After seven months of discussions, Camden County found a name for Kevin Meeker and Tony Clark’s waterfront eatery.
By Matt Skoufalos
Although Camden County’s Cooper River Park has developed a national reputation for its quality as a rowing site, restaurateur Kevin Meeker might well have considered it a good place for a fishing expedition.
Chasing a viable name for his overhauling of the Lobster Trap restaurant on North Park Drive has taken Meeker into some strange waters since the project was announced last August.
The Keg and Kitchen owner eventually put out a bounty on his quarry—a dozen monthly dinners for two to for the winning name—and then endured the accidental release of an early contender (“The Tide and Table”) while still finalizing the concept with his partners, the Camden County government.
Voted on by “a committee of county officials, restaurant operators and the architect,” according to a statement from the county freeholders, the name was always going to be a compromise.
“What was very important to all of us was something that reflected where we were and what we were doing,” Meeker said. The naming contest helped focus conversations about the concept, which amounted to, “you had to put Cooper in it,” he said.
“Cooper House,” the winning submission from Cherry Hill resident Amber Staffa, fit Chef Tony Clark’s desire to focus on home-cooked favorites as well as Meeker’s sense of hospitality.
“You come to my house and be my guest, and we serve you good food,” Meeker said. “It’s easily remembered,” he said. “I like it.”
“I’m so glad we have a name,” Clark said.
Clark and Meeker met for three hours Tuesday to finalize the menu for Cooper House, which the chef says is centere on “comfort food, family-style, a little bit my way.”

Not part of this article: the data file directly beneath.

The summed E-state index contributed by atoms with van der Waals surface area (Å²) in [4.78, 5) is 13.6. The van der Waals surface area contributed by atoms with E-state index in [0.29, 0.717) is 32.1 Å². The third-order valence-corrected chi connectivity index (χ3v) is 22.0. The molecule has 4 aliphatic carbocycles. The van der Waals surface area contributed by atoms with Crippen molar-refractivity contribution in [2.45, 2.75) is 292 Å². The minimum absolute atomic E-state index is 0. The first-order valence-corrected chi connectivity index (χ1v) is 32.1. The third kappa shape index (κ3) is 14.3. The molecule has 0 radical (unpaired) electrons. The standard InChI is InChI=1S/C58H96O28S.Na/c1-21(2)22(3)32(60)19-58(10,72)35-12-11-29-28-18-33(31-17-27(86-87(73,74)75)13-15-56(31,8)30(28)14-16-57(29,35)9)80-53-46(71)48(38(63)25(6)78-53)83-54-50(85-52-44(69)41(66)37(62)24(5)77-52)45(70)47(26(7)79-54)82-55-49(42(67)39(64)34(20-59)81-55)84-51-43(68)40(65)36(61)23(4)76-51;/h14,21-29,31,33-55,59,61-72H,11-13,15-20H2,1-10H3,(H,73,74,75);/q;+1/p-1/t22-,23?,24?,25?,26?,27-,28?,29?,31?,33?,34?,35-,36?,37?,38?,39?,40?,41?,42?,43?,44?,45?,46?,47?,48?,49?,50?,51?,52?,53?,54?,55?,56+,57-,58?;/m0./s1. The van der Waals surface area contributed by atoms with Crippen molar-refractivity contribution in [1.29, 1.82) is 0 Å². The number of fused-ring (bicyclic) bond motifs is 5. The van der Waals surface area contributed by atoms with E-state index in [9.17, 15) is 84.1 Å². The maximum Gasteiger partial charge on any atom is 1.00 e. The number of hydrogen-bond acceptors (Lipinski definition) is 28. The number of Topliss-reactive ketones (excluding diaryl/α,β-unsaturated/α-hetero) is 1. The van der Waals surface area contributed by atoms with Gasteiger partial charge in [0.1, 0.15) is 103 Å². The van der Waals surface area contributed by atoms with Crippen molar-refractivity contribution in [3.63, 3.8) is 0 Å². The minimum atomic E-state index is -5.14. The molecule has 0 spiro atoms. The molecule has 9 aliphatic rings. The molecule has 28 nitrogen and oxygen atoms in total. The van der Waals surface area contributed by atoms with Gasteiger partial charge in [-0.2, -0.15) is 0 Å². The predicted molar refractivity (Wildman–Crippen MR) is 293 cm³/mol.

“Matzoh ball soup, kielbasi, pierogies, a pot roast, a fish dinner, and I’d like to do some pho,” Clark said.
“The United States is a melting pot of the world, so ‘homestyle’ is a style,” he said. “We come from many families.”
Clark has a lot of home in his cooking these days, as his own family settles into a quiet section of Westville while he prepares to open a restaurant half a mile from the Haddon Township neighborhood of his childhood.
“It’s great for families, it’s great for romances, and the view is great,” Clark said.
Meeker hedged on the phrase “rustic comfort,” saying Cooper House would feature “a very approachable menu” of Clark’s favorite dishes, made from scratch.
“But we also want you to be able to come down there and not have to get a second mortage,” he said. “Quality of food is going to be our number one priority, [and]making it affordable.”
Meeker would like to have the doors of Cooper House open by New Year’s Eve, continuing a personal tradition of memorable launch dates.
“I have always opened my restaurants on weird days: Valentine’s Day, St. Patty’s Day,” Meeker said. “Oddball stuff. New Year’s Eve would be great to open.”
The County will give Cooper House a boost in the early going by reprising its Winter Fest pop-up ice rink at Jack Curtis Stadium next door. Some 40,000 attendees visited last year, and the attraction will run through Valentine’s Day 2016, said Camden County Community Outreach Director Sandi Kelly.
Meeker is tickled by the idea of replicating a Philadelphia waterfront experience in South Jersey, from ice rinks to beer gardens. Next summer, kayakers could conceivably paddle across the river to his restaurant from weekly Jersey wine tastings held at the Hopkins House headquarters of the South Jersey Tourism Corporation.
“My future is going to be doing all the stuff they do in Philly on the water,” Meeker said. “Why should you cross the bridge to do it when we could do it?”
For Clark, it’s just another callback to the days when he used to jog around the Cooper River, or walk across its frozen surface to go ice skating.
“I’m so thrilled,” the chef said. “This is what I dreamed about since I was little.”